The heart of NYU Wagner's programs is our faculty. An amalgam of full-time, clinical/research/visiting, and adjunct professors, they are outstanding teachers, expert researchers and committed practitioners.
I use academic assignments to explore areas of professional interest. While researching a paper for my Intro to Policy course, I made contact with several international organizations. Each conversation provided new insight into my field of interest, and a couple of contacts encouraged me to stay in touch. Taking this approach grounds my experience in current practice and provides great opportunities to refine my career path and build important contacts in the field.
Use OCS Walk-In Hours to their fullest. I have had my resume revised and revised and revised – they’re great at helping you hone your message.
Wagner alums are everywhere! I feel like I run into them constantly, especially in my current job. I found my job last year through a current student, my supervisor now is an alum, and I plan to talk to other alums before seeking future internships.
“I made a two year plan with every class I would take until graduation. I stuck to the first year without any changes so that I would do all of the core courses and prerequisites first. The second year I left open to change and actually changed it a little based on what I had heard from other students and which professors I particularly liked, and issues that I had taken more interest in.
During the Intro to Policy class we were given an assignment to draft a strategy memo for a policy advocacy campaign. The assignment was given with considerable flexibility, in particular, with regards to the selection of the policy issue. I fell upon a topic within the issue of juvenile justice that really caught my attention. I immersed myself in the project and felt that I had found an issue that I wanted to explore further. This assignment prompted me to attend a career panel on working within the justice system, which then led me to get a summer internship with the Vera Institute of Justice.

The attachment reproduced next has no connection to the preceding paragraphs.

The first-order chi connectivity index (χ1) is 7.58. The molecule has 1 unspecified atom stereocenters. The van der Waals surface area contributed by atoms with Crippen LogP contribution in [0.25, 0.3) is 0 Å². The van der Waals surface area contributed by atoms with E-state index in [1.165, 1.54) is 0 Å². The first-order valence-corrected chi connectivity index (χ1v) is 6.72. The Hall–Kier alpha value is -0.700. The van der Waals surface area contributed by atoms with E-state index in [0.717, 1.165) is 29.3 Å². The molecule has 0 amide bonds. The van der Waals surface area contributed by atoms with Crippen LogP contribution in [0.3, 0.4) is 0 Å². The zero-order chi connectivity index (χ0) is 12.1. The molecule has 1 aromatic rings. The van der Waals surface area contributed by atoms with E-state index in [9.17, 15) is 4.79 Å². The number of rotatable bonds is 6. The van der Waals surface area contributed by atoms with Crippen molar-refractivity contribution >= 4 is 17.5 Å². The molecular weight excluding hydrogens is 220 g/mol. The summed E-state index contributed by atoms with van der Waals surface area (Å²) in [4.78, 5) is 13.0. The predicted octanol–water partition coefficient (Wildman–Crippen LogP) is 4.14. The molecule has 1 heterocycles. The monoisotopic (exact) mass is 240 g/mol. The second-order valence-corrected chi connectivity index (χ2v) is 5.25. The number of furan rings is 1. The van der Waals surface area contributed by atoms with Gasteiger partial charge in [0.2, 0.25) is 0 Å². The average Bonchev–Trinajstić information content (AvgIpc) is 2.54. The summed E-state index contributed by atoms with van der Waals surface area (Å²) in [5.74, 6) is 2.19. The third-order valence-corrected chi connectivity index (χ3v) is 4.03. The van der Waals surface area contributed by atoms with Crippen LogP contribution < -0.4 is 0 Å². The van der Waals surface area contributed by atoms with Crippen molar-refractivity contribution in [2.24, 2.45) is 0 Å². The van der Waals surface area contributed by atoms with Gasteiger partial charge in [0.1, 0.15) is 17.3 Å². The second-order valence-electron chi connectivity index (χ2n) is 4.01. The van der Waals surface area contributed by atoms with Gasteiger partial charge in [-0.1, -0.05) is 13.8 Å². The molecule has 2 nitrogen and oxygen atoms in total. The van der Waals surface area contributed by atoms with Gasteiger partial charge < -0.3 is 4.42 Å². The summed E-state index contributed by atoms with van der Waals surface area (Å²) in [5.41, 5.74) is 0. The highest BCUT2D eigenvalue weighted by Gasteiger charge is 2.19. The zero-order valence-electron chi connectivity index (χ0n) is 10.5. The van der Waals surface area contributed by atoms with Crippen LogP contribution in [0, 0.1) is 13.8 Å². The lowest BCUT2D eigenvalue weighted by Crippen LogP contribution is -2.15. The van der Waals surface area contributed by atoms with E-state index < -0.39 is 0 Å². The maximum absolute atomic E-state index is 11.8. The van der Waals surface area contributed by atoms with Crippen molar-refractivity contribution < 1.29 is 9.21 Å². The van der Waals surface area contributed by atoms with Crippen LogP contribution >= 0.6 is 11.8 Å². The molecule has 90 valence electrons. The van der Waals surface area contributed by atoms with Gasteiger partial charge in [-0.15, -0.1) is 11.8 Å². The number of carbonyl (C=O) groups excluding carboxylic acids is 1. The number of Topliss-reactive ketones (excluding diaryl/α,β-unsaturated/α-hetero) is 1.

We should all be very conscious that we are building new networks right now. Active involvement with student groups and activities or engaged discussions with peers outside of the classroom is personally just as important to me, if not more, than my classes.
I came to Wagner pretty much knowing that I wanted to work in environmental and open space planning. Since many of the internships in this field are unpaid, I took the ‘survival job’ path: throughout my Wagner career, I had part-time survival jobs which were not in my field of choice but allowed me to accept very exciting unpaid internships specific to my area of study.
Once I knew I had been accepted to Wagner I began to craft a plan to take my prerequisites first. Declaring my specialization as policy also set the direction for the courses I scheduled. I planned my courses according to their availability (Fall, Spring) and also made sure to enroll in the required specialization courses ASAP so that I could begin taking elective courses for my specialization.
Holding an internship and part-time job during my time at Wagner really helped me link theory to practice.
I used assignments in class to find out more about education issues. For example, I wrote my policy memo in Intro to Public Policy on No Child Left Behind. I wrote my evaluation proposal for Program Evaluation on the NYC Leadership Academy (which trains prospective principals). I also used the Policy Memo in Policy Formation and Analysis to learn more about the Mayor's relations with the United Federation of Teachers. I was able to speak about these papers in cover letters and use them as writing samples for internship applications. To push myself with a challenging area - statistics and education funding - I signed up for the team to analyze the article related to education funding in Stats II.